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German ministers demand ban on far-right group

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German ministers demand ban on far-right group
Seized weapons and a shield from the criminal neo-Nazi group "Combat 18" are located in the Schleswig-Holstein State Criminal Police Office (LKA) in 2003. Photo: DPA
13:10 CEST+02:00
Several interior ministers of various German states are demanding a ban on an allegedly armed far-right extremist group.

The interior ministers of Lower Saxony, Thuringia and Hesse are calling to outlaw the German branch of the international far-right extremist network Combat 18 (C18), which is already officially listed as a terrorist organization in some countries.

"If we can ban Combat 18 on a constitutional basis, we should do so as quickly as possible," Lower Saxony's interior minister Boris Pistorius (SPD) told the Monday edition of Berlin's taz newspaper.

The relationship between Stephan Ernst, the alleged murderer of Kassel politician Walter Lübcke, and Combat 18 is also currently under investigation.

Pro-immigration Lübcke was killed with a shot to the head in his home in June, spawning a countrywide debate about what can be done to combat right-wing extremism in Germany.

According to the most recent government estimates from May, there are 12,700 far-right extremists in Germany.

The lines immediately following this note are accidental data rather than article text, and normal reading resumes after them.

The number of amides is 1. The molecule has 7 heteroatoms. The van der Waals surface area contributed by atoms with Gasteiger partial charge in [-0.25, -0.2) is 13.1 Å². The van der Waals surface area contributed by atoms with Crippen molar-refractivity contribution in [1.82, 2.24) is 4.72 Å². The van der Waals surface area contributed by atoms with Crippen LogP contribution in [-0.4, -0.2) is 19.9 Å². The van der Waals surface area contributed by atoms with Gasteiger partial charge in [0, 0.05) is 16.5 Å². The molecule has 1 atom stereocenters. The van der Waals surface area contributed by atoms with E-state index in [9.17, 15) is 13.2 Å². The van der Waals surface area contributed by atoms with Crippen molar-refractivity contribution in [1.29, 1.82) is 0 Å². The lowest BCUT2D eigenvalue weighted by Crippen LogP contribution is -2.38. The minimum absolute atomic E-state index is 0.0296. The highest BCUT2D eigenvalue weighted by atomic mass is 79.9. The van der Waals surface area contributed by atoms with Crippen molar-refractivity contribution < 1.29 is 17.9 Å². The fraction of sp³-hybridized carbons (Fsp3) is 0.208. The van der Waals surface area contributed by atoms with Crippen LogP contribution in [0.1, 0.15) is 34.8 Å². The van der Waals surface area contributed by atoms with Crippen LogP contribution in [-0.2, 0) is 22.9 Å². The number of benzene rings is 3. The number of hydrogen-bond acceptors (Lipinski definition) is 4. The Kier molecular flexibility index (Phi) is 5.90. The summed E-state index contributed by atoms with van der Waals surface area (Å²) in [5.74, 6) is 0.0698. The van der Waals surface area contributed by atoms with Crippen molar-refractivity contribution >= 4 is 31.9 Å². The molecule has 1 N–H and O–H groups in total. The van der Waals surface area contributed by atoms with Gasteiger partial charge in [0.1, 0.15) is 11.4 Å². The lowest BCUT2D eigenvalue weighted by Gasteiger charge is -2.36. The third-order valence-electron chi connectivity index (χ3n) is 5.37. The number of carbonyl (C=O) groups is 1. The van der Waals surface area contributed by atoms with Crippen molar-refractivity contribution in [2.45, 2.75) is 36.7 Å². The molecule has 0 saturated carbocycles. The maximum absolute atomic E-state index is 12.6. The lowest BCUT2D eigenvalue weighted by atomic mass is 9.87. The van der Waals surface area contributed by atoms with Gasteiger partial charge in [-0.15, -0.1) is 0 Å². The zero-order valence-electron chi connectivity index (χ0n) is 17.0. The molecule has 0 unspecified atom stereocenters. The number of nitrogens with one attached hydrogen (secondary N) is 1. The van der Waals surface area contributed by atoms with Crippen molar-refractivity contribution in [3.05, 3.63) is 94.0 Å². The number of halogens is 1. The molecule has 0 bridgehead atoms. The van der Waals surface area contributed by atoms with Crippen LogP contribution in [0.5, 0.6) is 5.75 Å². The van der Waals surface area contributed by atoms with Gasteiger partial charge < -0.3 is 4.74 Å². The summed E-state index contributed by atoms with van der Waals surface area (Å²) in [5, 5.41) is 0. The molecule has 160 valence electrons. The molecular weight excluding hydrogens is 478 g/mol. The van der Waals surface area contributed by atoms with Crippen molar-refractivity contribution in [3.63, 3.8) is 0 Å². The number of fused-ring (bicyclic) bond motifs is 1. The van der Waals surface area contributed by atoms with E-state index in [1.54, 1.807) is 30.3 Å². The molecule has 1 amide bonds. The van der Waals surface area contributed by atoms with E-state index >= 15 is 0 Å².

READ ALSO: Politician in Hesse killed with shot to head

Thuringia's Interior Minister Georg Maier (SPD) also told taz that "should the federal government initiate a ban procedure, I strongly welcome and support it". 

Hesse's Interior Minister Peter Beuth (CDU) also wrote a letter to Federal Interior Minister Horst Seehofer (CSU) stating that “Hesse is committed” to a ban and asking that it be adopted Germany-wide, reported taz.

'Anti-democratic and violent'

Founded in the UK in the early 1990s, the Combat 18 network has branches in several countries, including Russia, the US and Brazil. In June, Canada added it to its list of terrorist organzations.

Combat 18 is considered to be "neo-Nazi, racist, xenophobic, anti-democratic and violent group,” according to Germany’s Interior Ministry. 

They are regarded as the armed wing of the Blood & Honour right-wing extremist network, which has been banned in Germany since 2000. 

The number 18 is a popular code for right-wing extremists, because it is supposed to symbolize the initials of Adolf Hitler, A and H, reported Spiegel Online.

In Germany, its supporters are also said to have contact with the notorious NSU terror cell.

READ ALSO: Emotions high at start of neo-Nazi murder trial

Federal Interior Minister Horst Seehofer has already announced that a ban on the group is being examined.

 

 
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